Gardening for Mental Health

Gardening has always been part of my life. As a child, I remember both sets of Grandparents regularly grew their own vegetables, and some of my best memories include eating carrots straight from their garden beds. It was a wonderfully freeing and tasty moment as a kid. Little did I know how this would affect my mental health and longing to grow food later in life.

As a teenager, I grew curious about food systems. As a young adult, I began growing my own food, opting to start from seed whenever possible, but equally happy to purchase small plants. I have always maintained some type of garden and it expands greatly in the summer to include an assortment of flowers and vegetables.

Psychology Today lists 10 Mental Health Benefits of Gardening, which include:

  1. Practicing Acceptance
  2. Moving beyond perfectionism
  3. Developing a growth mindset
  4. Connecting with others
  5. Connecting to your world
  6. Bathing in green
  7. Being present
  8. Physical exercise
  9. Reducing stress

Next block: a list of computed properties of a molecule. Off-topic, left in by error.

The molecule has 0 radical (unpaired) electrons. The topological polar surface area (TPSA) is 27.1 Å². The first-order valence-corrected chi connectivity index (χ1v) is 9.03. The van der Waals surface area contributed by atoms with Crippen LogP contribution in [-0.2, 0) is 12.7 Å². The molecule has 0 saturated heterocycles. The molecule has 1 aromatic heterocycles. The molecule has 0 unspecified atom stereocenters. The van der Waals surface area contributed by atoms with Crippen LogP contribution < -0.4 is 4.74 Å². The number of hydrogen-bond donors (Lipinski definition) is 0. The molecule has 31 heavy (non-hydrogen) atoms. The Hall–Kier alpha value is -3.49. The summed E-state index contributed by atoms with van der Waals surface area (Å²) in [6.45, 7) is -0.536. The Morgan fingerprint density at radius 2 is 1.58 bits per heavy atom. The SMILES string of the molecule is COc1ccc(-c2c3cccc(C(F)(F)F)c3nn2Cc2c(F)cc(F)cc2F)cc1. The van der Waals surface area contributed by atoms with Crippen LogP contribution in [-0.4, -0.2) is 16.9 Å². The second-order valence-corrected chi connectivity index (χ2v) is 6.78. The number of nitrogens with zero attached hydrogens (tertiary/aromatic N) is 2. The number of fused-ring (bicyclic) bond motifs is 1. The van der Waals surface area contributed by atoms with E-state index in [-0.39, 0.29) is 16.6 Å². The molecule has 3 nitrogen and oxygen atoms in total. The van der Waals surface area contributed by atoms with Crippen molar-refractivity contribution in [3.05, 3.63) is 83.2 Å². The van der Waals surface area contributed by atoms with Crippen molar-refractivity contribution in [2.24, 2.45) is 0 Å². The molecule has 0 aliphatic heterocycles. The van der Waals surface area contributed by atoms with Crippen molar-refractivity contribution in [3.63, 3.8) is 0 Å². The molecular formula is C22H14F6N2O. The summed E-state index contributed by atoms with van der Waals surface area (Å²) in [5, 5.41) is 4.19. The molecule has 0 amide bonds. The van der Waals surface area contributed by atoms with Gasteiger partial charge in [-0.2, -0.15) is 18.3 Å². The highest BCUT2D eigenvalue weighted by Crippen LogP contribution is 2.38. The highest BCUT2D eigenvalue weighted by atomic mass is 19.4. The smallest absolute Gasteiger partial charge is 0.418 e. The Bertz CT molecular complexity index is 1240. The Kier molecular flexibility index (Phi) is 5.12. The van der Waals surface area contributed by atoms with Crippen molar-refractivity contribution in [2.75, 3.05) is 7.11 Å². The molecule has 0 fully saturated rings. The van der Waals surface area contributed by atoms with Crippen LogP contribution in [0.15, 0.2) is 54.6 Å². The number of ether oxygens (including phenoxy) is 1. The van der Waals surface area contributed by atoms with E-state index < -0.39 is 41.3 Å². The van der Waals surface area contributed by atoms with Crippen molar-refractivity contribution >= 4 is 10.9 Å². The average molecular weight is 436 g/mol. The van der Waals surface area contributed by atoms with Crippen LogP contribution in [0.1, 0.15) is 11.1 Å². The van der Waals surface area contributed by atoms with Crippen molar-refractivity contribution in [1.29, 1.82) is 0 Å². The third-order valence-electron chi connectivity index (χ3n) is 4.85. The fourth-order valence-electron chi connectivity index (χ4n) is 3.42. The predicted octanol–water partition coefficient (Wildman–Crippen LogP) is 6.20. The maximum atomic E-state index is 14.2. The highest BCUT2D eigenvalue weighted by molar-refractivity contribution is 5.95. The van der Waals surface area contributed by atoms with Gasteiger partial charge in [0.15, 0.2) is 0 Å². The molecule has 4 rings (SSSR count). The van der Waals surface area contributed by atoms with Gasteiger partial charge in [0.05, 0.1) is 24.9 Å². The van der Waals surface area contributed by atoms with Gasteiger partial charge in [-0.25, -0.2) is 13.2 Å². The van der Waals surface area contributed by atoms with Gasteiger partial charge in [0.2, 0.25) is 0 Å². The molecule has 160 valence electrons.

10. Eating healthfully

I completely agree with this list and can attest to feeling the direct benefits of each point. In fact, these benefits are why I enjoy gardening so much. If you’re completely new to gardening, you might want to check out Growing Tomatoes {101}.

Get dirty!

Honestly, gardening is so much fun. The smell of fresh, moist soil paired with the thrill of seeing a seed break through the ground can feel absolutely incredible. Many people don’t garden because it can be dirty, but I encourage it. I encourage dirty!

Gardening and getting dirty is a great way to positively affect one’s mental health. There is little comparison for the feeling one gets when handling soil and places it around a seedling. This small caring act feels completely primitive, deeply important and satisfactory. I’ve gardened with freshly manicured nails and with short, nubby nails. Both yield nutritious vegetables. Getting dirty and growing our own plants is a hugely satisfactory activity. I promise you!